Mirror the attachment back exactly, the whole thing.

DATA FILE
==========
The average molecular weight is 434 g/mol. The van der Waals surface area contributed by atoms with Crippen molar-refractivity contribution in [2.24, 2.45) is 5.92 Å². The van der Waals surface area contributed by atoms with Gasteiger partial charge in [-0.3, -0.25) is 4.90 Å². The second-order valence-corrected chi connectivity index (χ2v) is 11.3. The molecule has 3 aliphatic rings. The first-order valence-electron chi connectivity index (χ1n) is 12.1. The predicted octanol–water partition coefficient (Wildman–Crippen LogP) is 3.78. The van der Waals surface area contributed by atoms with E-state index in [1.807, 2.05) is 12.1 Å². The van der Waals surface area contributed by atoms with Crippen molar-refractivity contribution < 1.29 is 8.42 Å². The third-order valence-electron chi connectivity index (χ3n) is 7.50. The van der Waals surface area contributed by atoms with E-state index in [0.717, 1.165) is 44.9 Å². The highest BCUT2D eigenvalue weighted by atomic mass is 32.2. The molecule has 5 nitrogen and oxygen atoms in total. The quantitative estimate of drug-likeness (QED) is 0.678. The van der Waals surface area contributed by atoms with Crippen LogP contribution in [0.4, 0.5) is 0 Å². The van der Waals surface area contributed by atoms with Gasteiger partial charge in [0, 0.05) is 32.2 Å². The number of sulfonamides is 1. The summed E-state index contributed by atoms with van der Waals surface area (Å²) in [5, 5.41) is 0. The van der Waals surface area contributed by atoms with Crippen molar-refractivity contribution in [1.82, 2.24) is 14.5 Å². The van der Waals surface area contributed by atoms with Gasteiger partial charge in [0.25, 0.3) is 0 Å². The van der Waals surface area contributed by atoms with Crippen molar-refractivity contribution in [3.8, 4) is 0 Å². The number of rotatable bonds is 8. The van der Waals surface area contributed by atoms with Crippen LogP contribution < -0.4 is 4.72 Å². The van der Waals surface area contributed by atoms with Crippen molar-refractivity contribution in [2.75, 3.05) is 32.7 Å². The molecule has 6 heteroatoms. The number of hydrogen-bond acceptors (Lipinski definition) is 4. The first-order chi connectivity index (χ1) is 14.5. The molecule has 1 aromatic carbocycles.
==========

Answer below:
The average molecular weight is 434 g/mol. The van der Waals surface area contributed by atoms with Crippen molar-refractivity contribution in [2.24, 2.45) is 5.92 Å². The van der Waals surface area contributed by atoms with Gasteiger partial charge in [-0.3, -0.25) is 4.90 Å². The second-order valence-corrected chi connectivity index (χ2v) is 11.3. The molecule has 3 aliphatic rings. The first-order valence-electron chi connectivity index (χ1n) is 12.1. The predicted octanol–water partition coefficient (Wildman–Crippen LogP) is 3.78. The van der Waals surface area contributed by atoms with E-state index in [1.807, 2.05) is 12.1 Å². The van der Waals surface area contributed by atoms with Crippen molar-refractivity contribution < 1.29 is 8.42 Å². The third-order valence-electron chi connectivity index (χ3n) is 7.50. The van der Waals surface area contributed by atoms with E-state index in [0.717, 1.165) is 44.9 Å². The highest BCUT2D eigenvalue weighted by atomic mass is 32.2. The molecule has 5 nitrogen and oxygen atoms in total. The quantitative estimate of drug-likeness (QED) is 0.678. The van der Waals surface area contributed by atoms with Crippen LogP contribution in [0.4, 0.5) is 0 Å². The van der Waals surface area contributed by atoms with Gasteiger partial charge in [0, 0.05) is 32.2 Å². The number of sulfonamides is 1. The summed E-state index contributed by atoms with van der Waals surface area (Å²) in [5, 5.41) is 0. The van der Waals surface area contributed by atoms with Crippen molar-refractivity contribution in [1.82, 2.24) is 14.5 Å². The van der Waals surface area contributed by atoms with Gasteiger partial charge in [0.25, 0.3) is 0 Å². The van der Waals surface area contributed by atoms with Crippen molar-refractivity contribution in [3.8, 4) is 0 Å². The number of rotatable bonds is 8. The van der Waals surface area contributed by atoms with Crippen LogP contribution < -0.4 is 4.72 Å². The van der Waals surface area contributed by atoms with Crippen molar-refractivity contribution in [2.75, 3.05) is 32.7 Å². The molecule has 6 heteroatoms. The number of hydrogen-bond acceptors (Lipinski definition) is 4. The first-order chi connectivity index (χ1) is 14.5. The molecule has 1 aromatic carbocycles.